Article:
Science has come up with many different theories to try and make sense of and explain various aspects of our lives, from how our bodies work and how we got here to the very purpose of our existence. Although these are often referred to as theories, such as The Big Bang Theory, The Theory of Evolution, and even The Theory of Gravity, we still generally accept them as fact because there is scientific evidence to support them. Yet there is scientific evidence to back up a lot of things, so why are some regarded as true and others are not?
While substantial reasoning and logic can point us toward a specific answer, the fact remains that we use these to support our best guesses, not facts. To actually proveanything is impossible. Have you ever just thought to yourself, how the heck did they figure that out? Or, how do they know that? I know I have, and it’s pretty humbling to realize none of us really knows anything; scientists have merely gathered enough research, data, and evidence to support a particular viewpoint. What’s more, these theories and conclusions are only as good as the equipment being used to measure the data.
But we simply cannot observe and measure everything, so how does that impact what we’ve discovered about everything else we are measuring? There are so many variants to consider when trying to prove anything. We can speculate all we want, but how can we ever prove anything without a shadow of a doubt?
As Albert Einstein once said:
The scientific theorist is not to be envied. For Nature, or more precisely experiment, is an inexorable and not very friendly judge of his work. It never says “Yes” to a theory. In the most favorable cases it says “Maybe,” and in the great majority of cases simply “No.” If an experiment agrees with a theory it means for the latter “Maybe,” and if it does not agree it means “No.” Probably every theory will someday experience its “No”—most theories, soon after conception.
Regardless of what we think we know, we still have to remain open to new information, new knowledge, and new theories. Many scientists completely disregard evolutionary theory because certain pieces of the puzzle don’t add up, like the missing link, for example, but others become so attached to one theory they become blind to new evidence and argue there is no need to question any further. But what are we missing out on by refusing to look at the pieces that don’t match up? Keeping an open mind is key, and it’s the cornerstone of good science.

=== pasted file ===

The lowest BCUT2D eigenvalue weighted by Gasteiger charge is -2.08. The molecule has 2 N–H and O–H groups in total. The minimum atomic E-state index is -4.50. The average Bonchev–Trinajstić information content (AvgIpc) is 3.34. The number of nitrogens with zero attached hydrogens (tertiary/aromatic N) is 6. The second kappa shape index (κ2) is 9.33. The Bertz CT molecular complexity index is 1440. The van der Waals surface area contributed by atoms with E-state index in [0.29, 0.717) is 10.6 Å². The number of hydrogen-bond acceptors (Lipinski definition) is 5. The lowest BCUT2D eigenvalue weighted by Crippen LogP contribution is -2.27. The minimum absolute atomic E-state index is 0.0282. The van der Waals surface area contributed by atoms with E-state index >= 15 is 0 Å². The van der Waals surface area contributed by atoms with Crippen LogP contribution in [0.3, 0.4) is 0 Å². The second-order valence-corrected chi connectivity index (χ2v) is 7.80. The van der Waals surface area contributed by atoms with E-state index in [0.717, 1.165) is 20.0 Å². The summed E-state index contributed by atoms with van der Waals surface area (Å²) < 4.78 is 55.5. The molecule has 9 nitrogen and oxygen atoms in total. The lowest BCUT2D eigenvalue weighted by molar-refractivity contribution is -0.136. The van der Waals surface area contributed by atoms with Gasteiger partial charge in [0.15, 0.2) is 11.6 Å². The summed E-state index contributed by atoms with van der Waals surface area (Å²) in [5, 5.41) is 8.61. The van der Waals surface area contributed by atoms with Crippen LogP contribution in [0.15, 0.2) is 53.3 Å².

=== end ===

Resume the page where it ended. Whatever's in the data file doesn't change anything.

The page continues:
When You Think You Have It All figured Out, That’s Exactly When You Need to Take a Step back and Realize That in the Grand Scheme of Things, You Essentially Know Nothing
This is the most humbling thing that anyone, including scientists, can realize. When we look at the mysteries of the Universe, and the mysteries here on Earth, in reality, we don’t know anything, and anyone who claims they have it all figured out has a lot more learning to do. Maybe some of you can relate to this. I know when I first began to “wake up,” I was digesting so much information from so many different sources that I definitely felt, especially when compared to my peers, I had all the answers, and everyone else had just been misinformed. Man oh man, I hadn’t even begun… I see this now, and feel excited about everything I still have to learn. I can finally appreciate different perspectives and viewpoints and am willing to question my own.
In terms of scientific proof, there are a few other things to consider. Take scientific studies, for example — many are starting to realize these are often manipulated to generate a required outcome in order to please whoever funded the study. So just because something has proclaimed scientific proof to back it up, doesn’t necessarily mean it is accurate information. It is important to look at multiple sources and — as always — follow the money.
The Science Delusion
In this banned Tedx talk, Rupert Sheldrake breaks through the top 10 scientific dogmas that are truly limiting the range of study that scientists have to explore. Mainstream science has become so rigid in so many ways, labelling anyone who thinks outside the box or questions the status quo as a pseudoscientist or crazy, but the reality is, we need people to keep questioning and thinking beyond accepted theories if we want to further our knowledge.
Always keep an open mind. Be your own harshest critic and your greatest skeptic. And most importantly? Never stop exploring, even when someone tells you otherwise.